Eocene deposits in Europe. Most recently, impact ejecta
from the Sudbury impact has been to correlate Precambrain
strata in the Lake Superior region and the ejecta from other
Precambrian ejecta have been used to correlate Precambrian
strata across Australia and Africa.

Examples of using the ejecta strewn field of Precambrian
impacts to correlate and date Precambrian strata can found in:

Gostin, V. A., P. W. Haines, R. J. F. Jenkins, W. Compston,
and I. S. Williams, 1986, Impact ejecta horizon within late
Precambrian shales, Adelaide Geosyncline, South Australia.
Science. vol. 233, pp. 198-200.

http://www.sciencemag.org/cgi/content/abstract/233/4760/198


Yours,

Paul

Monday, 15 March 2010

Meteorites may have kick-started life on Earth Sunday, March 14, 2010

Meteorites may have kick-started life on Earth

Sunday, March 14, 2010 2:50 AM

1. Meteorites may have kick-started life on Earth, The Telegraph,
March 11, 2010,

http://www.telegraph.co.uk/science/space/7418915/Meteorites-may-have-kick-started-life-on-Earth.html


"Meteorites that bombarded Earth four billion years ago could
have kick-started life rather than wiping it out, a study shows."

2. Meteorites may have nurtured early life on Earth, TG Daily

http://www.tgdaily.com/general-sciences-features/48805-meteorites-may-have-nurtured-early-life


The paper is:

Parnell, J., A. Boyce, S. Thackrey, D. Muirhead, P. Lindgren,
C. Mason, C. Taylor, J. Still, S. Bowden, G. R. Osinski, and
P. Lee, 2010, Sulfur isotope signatures for rapid colonization
of an impact crater by thermophilic microbes. Geology.
vol. 38, no. 3, pp. 271-274. doi: 10.1130/G30615.1

http://geology.geoscienceworld.org/cgi/content/abstract/38/3/271


Yours,

Paul H.

New Paper about Cretaceous-Paleogene Extinctions Sunday, March 14, 2010

New Paper about Cretaceous-Paleogene Extinctions

Sunday, March 14, 2010 10:56 AM

Dear Friends,

There is a new paper that proposes an interesting and novel
idea about the selectivity of the Cretaceous-Paleogene Extinctions.

It is:

Kikuchi, R., and M. Vanneste, 2010, A theoretical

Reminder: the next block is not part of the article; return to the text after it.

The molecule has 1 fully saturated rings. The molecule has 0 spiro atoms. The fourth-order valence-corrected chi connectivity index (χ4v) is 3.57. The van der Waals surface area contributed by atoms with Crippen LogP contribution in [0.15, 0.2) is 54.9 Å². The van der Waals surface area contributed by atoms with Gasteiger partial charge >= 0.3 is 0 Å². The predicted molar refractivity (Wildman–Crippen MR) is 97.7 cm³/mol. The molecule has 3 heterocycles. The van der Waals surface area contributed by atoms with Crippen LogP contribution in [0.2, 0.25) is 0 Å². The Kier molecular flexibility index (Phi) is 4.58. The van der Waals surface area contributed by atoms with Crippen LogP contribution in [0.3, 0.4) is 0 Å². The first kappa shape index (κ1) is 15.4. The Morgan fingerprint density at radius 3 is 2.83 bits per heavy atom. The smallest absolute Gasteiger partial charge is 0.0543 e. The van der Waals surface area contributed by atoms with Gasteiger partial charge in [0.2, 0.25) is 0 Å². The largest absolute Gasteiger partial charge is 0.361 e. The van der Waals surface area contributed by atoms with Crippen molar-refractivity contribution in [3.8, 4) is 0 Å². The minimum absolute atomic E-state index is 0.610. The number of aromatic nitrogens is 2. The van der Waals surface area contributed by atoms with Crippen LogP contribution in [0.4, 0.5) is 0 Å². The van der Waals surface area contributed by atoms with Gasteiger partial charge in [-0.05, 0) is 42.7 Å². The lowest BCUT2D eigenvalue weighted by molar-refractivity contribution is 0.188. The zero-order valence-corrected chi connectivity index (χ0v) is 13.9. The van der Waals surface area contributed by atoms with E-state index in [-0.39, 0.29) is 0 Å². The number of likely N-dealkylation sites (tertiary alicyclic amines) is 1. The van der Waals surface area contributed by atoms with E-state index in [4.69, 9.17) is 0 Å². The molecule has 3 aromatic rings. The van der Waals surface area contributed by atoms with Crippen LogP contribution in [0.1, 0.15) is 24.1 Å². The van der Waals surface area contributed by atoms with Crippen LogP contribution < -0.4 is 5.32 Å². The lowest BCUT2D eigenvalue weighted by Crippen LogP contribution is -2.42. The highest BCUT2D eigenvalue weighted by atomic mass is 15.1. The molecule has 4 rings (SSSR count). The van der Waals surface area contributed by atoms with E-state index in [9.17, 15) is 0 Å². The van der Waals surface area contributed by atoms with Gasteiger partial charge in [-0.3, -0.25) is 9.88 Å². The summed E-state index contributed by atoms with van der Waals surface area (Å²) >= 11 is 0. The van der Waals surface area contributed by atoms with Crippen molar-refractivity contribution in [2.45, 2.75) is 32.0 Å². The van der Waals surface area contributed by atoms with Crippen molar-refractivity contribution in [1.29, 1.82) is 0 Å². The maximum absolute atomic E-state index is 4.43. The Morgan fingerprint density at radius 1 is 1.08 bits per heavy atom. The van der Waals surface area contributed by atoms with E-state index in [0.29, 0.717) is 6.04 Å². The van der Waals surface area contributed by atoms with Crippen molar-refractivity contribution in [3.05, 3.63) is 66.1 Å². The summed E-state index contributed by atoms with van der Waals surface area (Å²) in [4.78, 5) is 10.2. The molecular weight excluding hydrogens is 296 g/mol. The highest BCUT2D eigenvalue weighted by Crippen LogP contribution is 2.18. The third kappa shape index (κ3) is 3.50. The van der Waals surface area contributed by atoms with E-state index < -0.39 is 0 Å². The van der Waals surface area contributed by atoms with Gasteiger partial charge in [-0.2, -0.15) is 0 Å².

exercise in the modeling of ground-level ozone resulting
from the K–T asteroid impact: Its possible link with the
extinction selectivity of terrestrial vertebrates.
Palaeogeography, Palaeoclimatology, Palaeoecology.
vol. 288, no. 1-4, pp.14–23.

http://dx.doi.org/10.1016/j.palaeo.2010.01.027


A somewhat unrelated and downloadable PDF file about
about "meteorites, impacts, and mass extinction" is:

Meteorites, Impacts, and Mass Extinction
by Prof. Stephen A. Nelson, Tulane University

http://www.tulane.edu/~sanelson/geol204/impacts.pdf

http://www.tulane.edu/~sanelson/geol204/index.html


Yours,

Paul H.

Sunday, 14 March 2010

Why isn't documenting meteorites stressed enough?

Why isn't documenting meteorites stressed enough?

Paul Heinrich
Sun Mar 14 21:37:52 EDT 2010

cdtucson wrote:

>Interesting points here.
>Falls a bit outside of the field of meteoritics but, still a
>fair use for old strewnfield co-ords.
>I wonder Paul. Has this data ever been used in such a way?

I do not know of meteorite strew fields being used this way
specifically. However, the strewn fields for impact ejecta
have been used widely in geology as part of a field of
geologic research called "Impact stratigraphy,"which
a subdivision of "event stratigraphy".

Go see:

Keller, G., 2008, Impact stratigraphy: Old principle, new
reality. In The Sedimentary Record of Meteorite Impacts,
Special Papers no. 437, Geological Society of America.

http://specialpapers.gsapubs.org/content/437/147.abstract

and Montanari, A., 2000, Impact Stratigraphy. Lecture